Persuasion Bias in Science: Can Economics Help?

39 Pages Posted: 25 Oct 2017

See all articles by Alfredo Di Tillio

Alfredo Di Tillio

Bocconi University - Department of Economics

Marco Ottaviani

Bocconi University - Department of Economics

Peter Norman Sørensen

University of Copenhagen

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Date Written: October 2017

Abstract

We investigate the impact of conflicts of interests on randomised controlled trials in a game‐theoretic framework. A researcher seeks to persuade an evaluator that the causal effect of a treatment outweighs its cost, to justify acceptance. The researcher can use private information to manipulate the experiment in three alternative ways: (i) sampling subjects based on their treatment effect, (ii) assigning subjects to treatment based on their baseline outcome, or (iii) selectively reporting experimental outcomes. The resulting biases have different welfare implications: for sufficiently high acceptance cost, in our binary illustration the evaluator loses in cases (i) and (iii) but benefits in case (ii).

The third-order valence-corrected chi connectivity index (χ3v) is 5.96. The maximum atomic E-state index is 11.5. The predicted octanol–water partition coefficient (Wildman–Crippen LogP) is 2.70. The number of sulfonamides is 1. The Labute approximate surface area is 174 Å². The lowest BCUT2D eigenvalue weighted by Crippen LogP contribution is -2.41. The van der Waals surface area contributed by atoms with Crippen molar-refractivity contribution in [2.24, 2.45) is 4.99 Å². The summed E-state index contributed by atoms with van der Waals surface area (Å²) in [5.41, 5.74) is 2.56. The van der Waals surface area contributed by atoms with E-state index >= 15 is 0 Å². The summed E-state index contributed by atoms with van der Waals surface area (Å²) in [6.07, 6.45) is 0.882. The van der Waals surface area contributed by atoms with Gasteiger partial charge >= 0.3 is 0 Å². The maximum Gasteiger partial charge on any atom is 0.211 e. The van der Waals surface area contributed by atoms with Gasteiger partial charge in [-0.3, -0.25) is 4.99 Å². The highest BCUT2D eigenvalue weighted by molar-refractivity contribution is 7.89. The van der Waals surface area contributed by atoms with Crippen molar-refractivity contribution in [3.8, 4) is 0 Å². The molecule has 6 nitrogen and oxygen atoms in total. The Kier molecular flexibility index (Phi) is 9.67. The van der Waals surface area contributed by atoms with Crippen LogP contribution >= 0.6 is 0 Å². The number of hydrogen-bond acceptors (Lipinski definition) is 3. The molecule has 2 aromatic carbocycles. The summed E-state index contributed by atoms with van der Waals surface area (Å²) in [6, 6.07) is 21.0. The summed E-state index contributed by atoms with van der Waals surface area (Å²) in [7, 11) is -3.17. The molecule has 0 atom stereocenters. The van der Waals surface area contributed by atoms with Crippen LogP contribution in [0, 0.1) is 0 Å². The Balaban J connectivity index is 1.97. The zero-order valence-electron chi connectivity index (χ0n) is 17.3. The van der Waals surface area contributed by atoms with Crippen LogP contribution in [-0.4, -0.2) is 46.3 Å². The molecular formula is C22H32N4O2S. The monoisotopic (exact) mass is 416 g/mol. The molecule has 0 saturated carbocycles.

Suggested Citation

Di Tillio, Alfredo and Ottaviani, Marco and Sørensen, Peter Norman, Persuasion Bias in Science: Can Economics Help? (October 2017). The Economic Journal, Vol. 127, Issue 605, pp. F266-F304, 2017, Available at SSRN: https://ssrn.com/abstract=3058415 or http://dx.doi.org/10.1111/ecoj.12515

Alfredo Di Tillio (Contact Author)

Bocconi University - Department of Economics ( email )

Milan
Italy

HOME PAGE: http://mypage.unibocconi.eu/alfredoditillio

Marco Ottaviani

Bocconi University - Department of Economics ( email )

Via Gobbi 5
Milan, 20136
Italy

Peter Norman Sørensen

University of Copenhagen

Nørregade 10
Copenhagen, København DK-1165
Denmark

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